Of course, that doesn’t mean that teams can’t turn to ESG until they’ve mastered 100% of their spend. But it does mean that they should have a large amount of their spend under management first. Otherwise they risk letting a Wild West scenario develop. In many cases that can be more damaging than letting one continue, because it erodes the organization’s trust in Procurement and introduces new purchasing problems while the function is in the middle of working on large strategic projects.

Getting spend under management before turning to strategic initiatives also just makes the following projects far easier. If a team already manages subcategory spend and vendor relationships, then searching for diverse suppliers will be a straightforward process. They won’t have to unravel confusing email chains and talk to multiple stakeholders just to kick off improvement projects.

The perfect collaborative tool

Finally, when Procurement and other business units work together, they can produce results neither could ever achieve on their own. Managing spend facilitates this kind of collaboration in two ways.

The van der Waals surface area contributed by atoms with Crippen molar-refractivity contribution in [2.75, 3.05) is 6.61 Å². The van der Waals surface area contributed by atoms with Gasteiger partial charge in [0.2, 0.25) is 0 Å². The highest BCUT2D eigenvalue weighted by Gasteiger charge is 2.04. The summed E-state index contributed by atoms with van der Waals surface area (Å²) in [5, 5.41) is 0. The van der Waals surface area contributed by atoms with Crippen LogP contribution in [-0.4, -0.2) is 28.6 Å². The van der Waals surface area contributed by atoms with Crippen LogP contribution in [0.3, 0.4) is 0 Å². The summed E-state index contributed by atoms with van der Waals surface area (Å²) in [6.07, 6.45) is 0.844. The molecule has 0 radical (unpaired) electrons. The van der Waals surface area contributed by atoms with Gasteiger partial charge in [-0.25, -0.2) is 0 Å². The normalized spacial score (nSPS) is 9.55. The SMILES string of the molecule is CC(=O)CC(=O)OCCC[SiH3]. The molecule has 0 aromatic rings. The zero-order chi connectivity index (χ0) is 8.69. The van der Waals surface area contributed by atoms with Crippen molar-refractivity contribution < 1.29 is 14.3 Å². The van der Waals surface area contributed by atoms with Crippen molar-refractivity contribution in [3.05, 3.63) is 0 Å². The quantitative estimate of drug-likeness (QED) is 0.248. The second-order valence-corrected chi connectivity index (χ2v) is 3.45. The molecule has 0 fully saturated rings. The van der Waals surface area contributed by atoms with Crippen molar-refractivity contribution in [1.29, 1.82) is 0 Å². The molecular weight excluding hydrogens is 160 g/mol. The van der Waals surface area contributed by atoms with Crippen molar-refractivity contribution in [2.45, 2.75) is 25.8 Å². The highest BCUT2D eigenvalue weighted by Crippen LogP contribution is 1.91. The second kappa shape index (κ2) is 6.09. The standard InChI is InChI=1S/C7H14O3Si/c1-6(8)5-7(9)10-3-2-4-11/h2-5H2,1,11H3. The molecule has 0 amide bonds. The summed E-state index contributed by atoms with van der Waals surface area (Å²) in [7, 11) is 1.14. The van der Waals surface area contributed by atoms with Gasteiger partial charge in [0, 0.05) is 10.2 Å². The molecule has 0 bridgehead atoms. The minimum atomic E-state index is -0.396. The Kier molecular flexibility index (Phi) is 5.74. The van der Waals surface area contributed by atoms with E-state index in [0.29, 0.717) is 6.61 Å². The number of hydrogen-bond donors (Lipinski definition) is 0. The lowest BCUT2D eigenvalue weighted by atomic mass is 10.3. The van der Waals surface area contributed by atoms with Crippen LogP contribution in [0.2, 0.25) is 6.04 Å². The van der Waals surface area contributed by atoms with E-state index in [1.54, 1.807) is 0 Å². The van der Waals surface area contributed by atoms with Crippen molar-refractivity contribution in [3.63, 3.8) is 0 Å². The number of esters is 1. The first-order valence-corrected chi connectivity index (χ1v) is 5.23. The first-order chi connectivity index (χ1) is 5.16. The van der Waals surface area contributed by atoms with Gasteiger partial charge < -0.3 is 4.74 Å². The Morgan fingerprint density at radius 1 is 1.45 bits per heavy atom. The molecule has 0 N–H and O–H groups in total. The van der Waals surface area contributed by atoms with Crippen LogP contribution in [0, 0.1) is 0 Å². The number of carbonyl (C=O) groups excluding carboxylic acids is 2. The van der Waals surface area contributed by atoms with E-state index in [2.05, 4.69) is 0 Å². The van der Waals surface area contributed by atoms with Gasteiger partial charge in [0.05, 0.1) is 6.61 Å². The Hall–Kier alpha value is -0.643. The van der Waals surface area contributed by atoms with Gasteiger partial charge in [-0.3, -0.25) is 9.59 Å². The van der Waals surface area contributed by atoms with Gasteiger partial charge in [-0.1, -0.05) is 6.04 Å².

First, spend management paves the way for collaboration. When costs and purchases are under control, departmental trust can grow because Procurement doesn’t have to shut projects or purchases down. Additionally, having spend under control gives teams something to work with Procurement on instead of reacting to problems together.

Secondly, the process creates lines of communication between Procurement and individual business units. As teams work with Procurement to initially place spend under management, they’ll naturally exchange ideas and brainstorm projects. The longer this continues, the bigger and more impactful the projects will be. But what makes this special is that the projects the departments tackle will be bigger than them both because they’re sharing their resources to accomplish them.


Like a fence on a farm, managing spend helps businesses operate within safe boundaries. So, there’s no way to answer the question “What is spend management” in just a few words. It touches so many different parts of a business that giving it a simple definition would be misleading.

Businesses that manage their spend analyze it; they pursue contracts to control it; they optimize categories to minimize it; and they build lasting relationships with vendors to make it go as far as possible. In short, managing spend from a Procurement perspective is about chasing improvement at every possible turn. So, what is spend management? It’s the vital, ongoing process that is the foundation and guiding principle for everything else Procurement does.

What is spend management?